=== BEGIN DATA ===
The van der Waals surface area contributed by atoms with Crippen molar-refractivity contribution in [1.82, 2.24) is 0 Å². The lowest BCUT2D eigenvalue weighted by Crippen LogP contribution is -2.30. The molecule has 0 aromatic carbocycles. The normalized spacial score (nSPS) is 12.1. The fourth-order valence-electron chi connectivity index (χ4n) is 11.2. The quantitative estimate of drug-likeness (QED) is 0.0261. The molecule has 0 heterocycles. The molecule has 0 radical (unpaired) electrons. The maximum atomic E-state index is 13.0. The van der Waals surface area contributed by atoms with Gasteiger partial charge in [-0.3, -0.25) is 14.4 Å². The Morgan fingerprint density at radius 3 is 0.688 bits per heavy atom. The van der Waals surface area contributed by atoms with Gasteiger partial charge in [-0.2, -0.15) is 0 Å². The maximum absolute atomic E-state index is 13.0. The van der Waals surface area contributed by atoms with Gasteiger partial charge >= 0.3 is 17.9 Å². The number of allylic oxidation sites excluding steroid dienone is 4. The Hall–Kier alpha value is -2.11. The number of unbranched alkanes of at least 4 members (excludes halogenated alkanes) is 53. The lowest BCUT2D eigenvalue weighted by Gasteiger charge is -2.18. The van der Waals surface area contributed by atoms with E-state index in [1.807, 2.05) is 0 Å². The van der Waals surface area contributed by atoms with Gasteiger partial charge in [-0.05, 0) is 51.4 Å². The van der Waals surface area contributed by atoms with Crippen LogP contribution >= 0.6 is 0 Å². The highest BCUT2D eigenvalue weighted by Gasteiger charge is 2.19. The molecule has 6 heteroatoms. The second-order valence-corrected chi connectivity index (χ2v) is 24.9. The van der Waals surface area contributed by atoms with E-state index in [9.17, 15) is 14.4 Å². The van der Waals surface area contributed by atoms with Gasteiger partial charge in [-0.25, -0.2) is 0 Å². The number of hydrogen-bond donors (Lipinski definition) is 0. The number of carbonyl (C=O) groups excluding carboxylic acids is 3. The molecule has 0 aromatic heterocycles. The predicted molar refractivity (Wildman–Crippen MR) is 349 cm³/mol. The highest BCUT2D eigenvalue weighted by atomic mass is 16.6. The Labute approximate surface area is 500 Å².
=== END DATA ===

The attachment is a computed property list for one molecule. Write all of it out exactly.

The van der Waals surface area contributed by atoms with Crippen molar-refractivity contribution in [1.82, 2.24) is 0 Å². The lowest BCUT2D eigenvalue weighted by Crippen LogP contribution is -2.30. The molecule has 0 aromatic carbocycles. The normalized spacial score (nSPS) is 12.1. The fourth-order valence-electron chi connectivity index (χ4n) is 11.2. The quantitative estimate of drug-likeness (QED) is 0.0261. The molecule has 0 heterocycles. The molecule has 0 radical (unpaired) electrons. The maximum atomic E-state index is 13.0. The van der Waals surface area contributed by atoms with Gasteiger partial charge in [-0.3, -0.25) is 14.4 Å². The Morgan fingerprint density at radius 3 is 0.688 bits per heavy atom. The van der Waals surface area contributed by atoms with Gasteiger partial charge in [-0.2, -0.15) is 0 Å². The maximum absolute atomic E-state index is 13.0. The van der Waals surface area contributed by atoms with Gasteiger partial charge >= 0.3 is 17.9 Å². The number of allylic oxidation sites excluding steroid dienone is 4. The Hall–Kier alpha value is -2.11. The number of unbranched alkanes of at least 4 members (excludes halogenated alkanes) is 53. The lowest BCUT2D eigenvalue weighted by Gasteiger charge is -2.18. The van der Waals surface area contributed by atoms with E-state index in [1.807, 2.05) is 0 Å². The van der Waals surface area contributed by atoms with Gasteiger partial charge in [-0.05, 0) is 51.4 Å². The van der Waals surface area contributed by atoms with Crippen LogP contribution >= 0.6 is 0 Å². The highest BCUT2D eigenvalue weighted by Gasteiger charge is 2.19. The molecule has 6 heteroatoms. The second-order valence-corrected chi connectivity index (χ2v) is 24.9. The van der Waals surface area contributed by atoms with E-state index in [9.17, 15) is 14.4 Å². The van der Waals surface area contributed by atoms with Gasteiger partial charge in [-0.25, -0.2) is 0 Å². The number of hydrogen-bond donors (Lipinski definition) is 0. The number of carbonyl (C=O) groups excluding carboxylic acids is 3. The molecule has 0 aromatic heterocycles. The predicted molar refractivity (Wildman–Crippen MR) is 349 cm³/mol. The highest BCUT2D eigenvalue weighted by atomic mass is 16.6. The Labute approximate surface area is 500 Å².